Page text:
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Herapaintin
Hera
Title
Queen of Olympus
Goddess of Marriage
Goddess of Home and Family
Patron of Women
Vital Statistics
Gender Female
Family
Status Immortal
Eye Color Brown
Hair Color Brown
Height Any height
Other
Affiliation

Olympians

Weapons

None

Species Goddess
Home

Olympus

Roman form Juno
Etruscan form Uni
Appearances

None

Actor None
Quests

None

Hera (Ήρα in Ancient Greek) is the goddess of air, familial love, heaven, marriage, motherhood, and women. She is the elder sister and wife of Zeus, therefore making her Queen of the Gods. She is one of the daughters of Rhea and Kronos. Her Roman counterpart is Juno and her Etruscan counterpart is Uni.

History

Hera spent her childhood in her Titan father Kronos', stomach after she was born by Rhea, her Titan mother. Zeus, the youngest child, rescued her and her siblings by making Kronos throw up, and after the First Titan War (also known as the First Titanomachy) ended, she married him and became the Queen of the Gods.

After accepting Zeus, Gaea gave Hera the golden apples of immortality as a wedding gift, which she placed in her garden at the western edge of the world. Hera employed the Hesperides, daughters of Atlas, to guard the tree, but as the nymphs would occasionally pluck an apple from the tree themselves, she also put a one hundred headed dragon named Ladon there as well. This orchard was later named The Garden of the Hesperides.

Over time, Zeus was very unfaithful to her, and had many children with mortal women such as Jason Grace, Thalia Grace, and Hercules. This, understandably, frustrated Hera to no end, and she devoted most of her time to keeping Zeus in sight, as well as making the lives of the mistresses and illegitimate children miserable.

Her hatred is most evident in the story of Heracles, whom she tried to kill repetitively, and who later ended up as her son-in-law by her daughter Hebe.

Hera gave birth to Hephaestus, god of fire and the forge, but when she saw his unsightly appearance, threw him from Olympus, crippling him forever. This act of cruelty haunted Hephaestus, and was a factor in his bitterness with life and the fact that he preferred to work away from his family in his many forges in active volcanoes.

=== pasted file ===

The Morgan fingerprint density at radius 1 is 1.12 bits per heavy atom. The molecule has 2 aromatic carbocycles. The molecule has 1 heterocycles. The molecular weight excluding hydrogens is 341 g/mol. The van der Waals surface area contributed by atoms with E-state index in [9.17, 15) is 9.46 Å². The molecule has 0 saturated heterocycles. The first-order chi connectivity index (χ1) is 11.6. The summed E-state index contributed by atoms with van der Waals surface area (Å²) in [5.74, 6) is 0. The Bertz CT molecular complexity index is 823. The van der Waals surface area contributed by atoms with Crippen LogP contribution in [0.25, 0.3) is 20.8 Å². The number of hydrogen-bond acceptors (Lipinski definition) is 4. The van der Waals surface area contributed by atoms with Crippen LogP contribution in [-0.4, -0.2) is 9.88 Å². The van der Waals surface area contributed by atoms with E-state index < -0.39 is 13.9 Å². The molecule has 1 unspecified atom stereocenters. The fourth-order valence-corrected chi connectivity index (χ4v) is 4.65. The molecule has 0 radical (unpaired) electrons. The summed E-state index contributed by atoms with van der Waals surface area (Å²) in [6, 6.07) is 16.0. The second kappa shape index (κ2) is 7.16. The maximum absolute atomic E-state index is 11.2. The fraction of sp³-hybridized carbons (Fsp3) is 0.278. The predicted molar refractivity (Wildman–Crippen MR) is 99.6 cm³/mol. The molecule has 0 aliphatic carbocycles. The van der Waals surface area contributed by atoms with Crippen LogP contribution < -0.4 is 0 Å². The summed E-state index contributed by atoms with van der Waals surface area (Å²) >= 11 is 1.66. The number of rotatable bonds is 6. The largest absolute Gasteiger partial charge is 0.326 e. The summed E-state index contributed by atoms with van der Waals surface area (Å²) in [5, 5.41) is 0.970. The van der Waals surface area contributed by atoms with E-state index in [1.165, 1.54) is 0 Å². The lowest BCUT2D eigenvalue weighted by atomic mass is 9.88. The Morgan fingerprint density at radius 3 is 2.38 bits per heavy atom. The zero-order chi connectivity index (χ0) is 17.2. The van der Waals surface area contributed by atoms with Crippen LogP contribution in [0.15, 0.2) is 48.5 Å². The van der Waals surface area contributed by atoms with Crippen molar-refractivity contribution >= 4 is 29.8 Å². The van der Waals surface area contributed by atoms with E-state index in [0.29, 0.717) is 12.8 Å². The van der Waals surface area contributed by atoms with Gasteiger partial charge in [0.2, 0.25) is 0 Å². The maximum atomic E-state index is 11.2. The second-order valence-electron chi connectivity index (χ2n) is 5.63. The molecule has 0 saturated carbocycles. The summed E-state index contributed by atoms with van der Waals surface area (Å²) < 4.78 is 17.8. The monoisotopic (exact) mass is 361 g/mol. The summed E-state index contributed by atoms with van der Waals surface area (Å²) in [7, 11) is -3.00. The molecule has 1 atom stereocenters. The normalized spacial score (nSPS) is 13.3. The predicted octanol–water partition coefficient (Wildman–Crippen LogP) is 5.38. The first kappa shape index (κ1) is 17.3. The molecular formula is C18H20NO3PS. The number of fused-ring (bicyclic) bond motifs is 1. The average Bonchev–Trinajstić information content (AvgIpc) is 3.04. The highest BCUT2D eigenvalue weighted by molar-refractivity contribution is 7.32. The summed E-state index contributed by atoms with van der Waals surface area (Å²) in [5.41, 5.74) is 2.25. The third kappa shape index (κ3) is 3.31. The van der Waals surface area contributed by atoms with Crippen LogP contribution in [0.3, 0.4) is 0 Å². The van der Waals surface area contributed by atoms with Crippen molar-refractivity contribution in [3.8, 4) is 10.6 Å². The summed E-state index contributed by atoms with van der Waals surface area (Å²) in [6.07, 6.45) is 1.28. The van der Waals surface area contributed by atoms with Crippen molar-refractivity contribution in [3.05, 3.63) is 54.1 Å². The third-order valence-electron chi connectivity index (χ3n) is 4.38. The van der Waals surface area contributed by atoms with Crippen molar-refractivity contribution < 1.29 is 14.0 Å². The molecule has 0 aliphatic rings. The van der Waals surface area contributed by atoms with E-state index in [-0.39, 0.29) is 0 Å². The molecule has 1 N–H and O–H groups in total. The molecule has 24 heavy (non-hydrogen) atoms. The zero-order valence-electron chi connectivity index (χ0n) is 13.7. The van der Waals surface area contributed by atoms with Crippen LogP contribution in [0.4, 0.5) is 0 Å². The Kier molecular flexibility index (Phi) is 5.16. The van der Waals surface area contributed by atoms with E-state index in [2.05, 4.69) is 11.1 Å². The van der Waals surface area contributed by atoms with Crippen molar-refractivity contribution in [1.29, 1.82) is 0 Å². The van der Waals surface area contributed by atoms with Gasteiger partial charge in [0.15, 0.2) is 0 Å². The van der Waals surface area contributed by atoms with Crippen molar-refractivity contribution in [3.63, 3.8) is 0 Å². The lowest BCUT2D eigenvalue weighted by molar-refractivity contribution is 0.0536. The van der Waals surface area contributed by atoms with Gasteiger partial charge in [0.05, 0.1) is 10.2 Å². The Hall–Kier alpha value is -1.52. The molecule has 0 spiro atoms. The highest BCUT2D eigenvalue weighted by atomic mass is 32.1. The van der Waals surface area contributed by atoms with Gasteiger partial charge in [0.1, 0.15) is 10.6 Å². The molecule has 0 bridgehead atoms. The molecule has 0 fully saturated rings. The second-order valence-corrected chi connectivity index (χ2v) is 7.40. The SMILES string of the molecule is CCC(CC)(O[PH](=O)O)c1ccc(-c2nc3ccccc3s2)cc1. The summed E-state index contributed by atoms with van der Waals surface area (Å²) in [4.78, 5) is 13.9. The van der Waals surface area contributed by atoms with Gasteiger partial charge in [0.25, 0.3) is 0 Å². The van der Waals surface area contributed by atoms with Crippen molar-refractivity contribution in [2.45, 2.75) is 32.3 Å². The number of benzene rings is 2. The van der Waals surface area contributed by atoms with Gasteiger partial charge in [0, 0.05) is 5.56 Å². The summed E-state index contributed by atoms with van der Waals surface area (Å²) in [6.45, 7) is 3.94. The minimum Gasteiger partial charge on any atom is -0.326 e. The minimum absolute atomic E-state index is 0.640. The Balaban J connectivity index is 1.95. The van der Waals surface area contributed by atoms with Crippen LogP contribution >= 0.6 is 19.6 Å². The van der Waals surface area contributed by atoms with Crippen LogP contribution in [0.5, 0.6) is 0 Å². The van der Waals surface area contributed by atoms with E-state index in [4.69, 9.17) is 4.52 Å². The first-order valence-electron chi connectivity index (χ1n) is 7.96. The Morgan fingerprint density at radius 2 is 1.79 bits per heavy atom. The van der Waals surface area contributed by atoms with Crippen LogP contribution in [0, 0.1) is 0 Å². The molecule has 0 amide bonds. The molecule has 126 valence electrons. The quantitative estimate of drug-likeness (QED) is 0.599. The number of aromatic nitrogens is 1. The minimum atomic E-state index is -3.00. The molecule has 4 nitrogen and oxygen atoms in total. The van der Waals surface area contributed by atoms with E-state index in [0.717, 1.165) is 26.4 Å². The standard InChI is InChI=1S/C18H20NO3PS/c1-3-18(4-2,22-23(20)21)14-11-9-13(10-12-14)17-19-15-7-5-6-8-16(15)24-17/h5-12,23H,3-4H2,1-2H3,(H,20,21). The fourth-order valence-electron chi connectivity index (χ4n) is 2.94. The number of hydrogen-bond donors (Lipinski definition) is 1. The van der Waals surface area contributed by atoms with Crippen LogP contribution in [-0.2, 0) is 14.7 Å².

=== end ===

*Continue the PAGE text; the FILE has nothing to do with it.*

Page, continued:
Other versions of the story say that Zeus was the one who cast him off Olympus, but Hephaestus himself seems to believe that Hera only blames him to "make her seem more likable." Later in life, Hephaestus gained revenge against Hera for rejecting him by making her a magical throne which, when she sat on it, did not allow her to leave. The other gods begged Hephaestus to return to Olympus to let her go, but he repeatedly refused their pleas until Dionysus the god of wine and another son of Zeus, got him drunk and took him back to Olympus on the back of a mule. Hephaestus released Hera after being given Aphrodite, goddess of love, as his wife.

When Eris, goddess of strife, threw the Apple of Discord into the wedding of Peleus and Thetis, bearing the inscription "for the fairest," Hera was one of the candidates to claim it. Paris, prince of Troy, was chosen to judge between the three most beautiful goddesses, Hera, Athena, and Aphrodite. Hera offered Paris a reward if he chose her as the fairest, willing to give him rule over Europe and Asia. She lost however, to Aphrodite, because of the bribe the goddess of love had offered Paris (the love of the most beautiful woman in Greece, Helen). Hera engaged along with Athena on the Greek's side in the Trojan War in revenge against Paris for rejecting them.

Appearance

Juno

Main Article: Juno

Uni

Main Article: Uni

Personality

Family and Children

Children

Being the Goddess of marriage, it is not in her nature to be unfaithful ('That's her hubands job'). She only has children with Zeus, these children include: